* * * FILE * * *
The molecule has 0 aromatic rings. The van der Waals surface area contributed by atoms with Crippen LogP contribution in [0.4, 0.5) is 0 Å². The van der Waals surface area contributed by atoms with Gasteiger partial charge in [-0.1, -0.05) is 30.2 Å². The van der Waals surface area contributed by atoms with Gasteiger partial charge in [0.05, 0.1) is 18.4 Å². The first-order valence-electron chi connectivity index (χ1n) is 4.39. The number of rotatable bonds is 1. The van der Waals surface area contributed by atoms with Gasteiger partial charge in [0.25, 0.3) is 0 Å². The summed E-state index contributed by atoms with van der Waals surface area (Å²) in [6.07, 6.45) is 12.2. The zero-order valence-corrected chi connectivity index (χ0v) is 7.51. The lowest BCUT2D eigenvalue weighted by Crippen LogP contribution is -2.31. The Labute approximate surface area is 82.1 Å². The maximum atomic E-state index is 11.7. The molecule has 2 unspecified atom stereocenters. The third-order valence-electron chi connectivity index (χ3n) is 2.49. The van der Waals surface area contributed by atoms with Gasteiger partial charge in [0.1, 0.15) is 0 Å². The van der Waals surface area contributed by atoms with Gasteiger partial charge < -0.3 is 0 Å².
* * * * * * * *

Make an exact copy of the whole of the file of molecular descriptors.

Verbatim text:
The molecule has 0 aromatic rings. The van der Waals surface area contributed by atoms with Crippen LogP contribution in [0.4, 0.5) is 0 Å². The van der Waals surface area contributed by atoms with Gasteiger partial charge in [-0.1, -0.05) is 30.2 Å². The van der Waals surface area contributed by atoms with Gasteiger partial charge in [0.05, 0.1) is 18.4 Å². The first-order valence-electron chi connectivity index (χ1n) is 4.39. The number of rotatable bonds is 1. The van der Waals surface area contributed by atoms with Gasteiger partial charge in [0.25, 0.3) is 0 Å². The summed E-state index contributed by atoms with van der Waals surface area (Å²) in [6.07, 6.45) is 12.2. The zero-order valence-corrected chi connectivity index (χ0v) is 7.51. The lowest BCUT2D eigenvalue weighted by Crippen LogP contribution is -2.31. The Labute approximate surface area is 82.1 Å². The maximum atomic E-state index is 11.7. The molecule has 2 unspecified atom stereocenters. The third-order valence-electron chi connectivity index (χ3n) is 2.49. The van der Waals surface area contributed by atoms with Gasteiger partial charge in [0.1, 0.15) is 0 Å². The van der Waals surface area contributed by atoms with Gasteiger partial charge < -0.3 is 0 Å².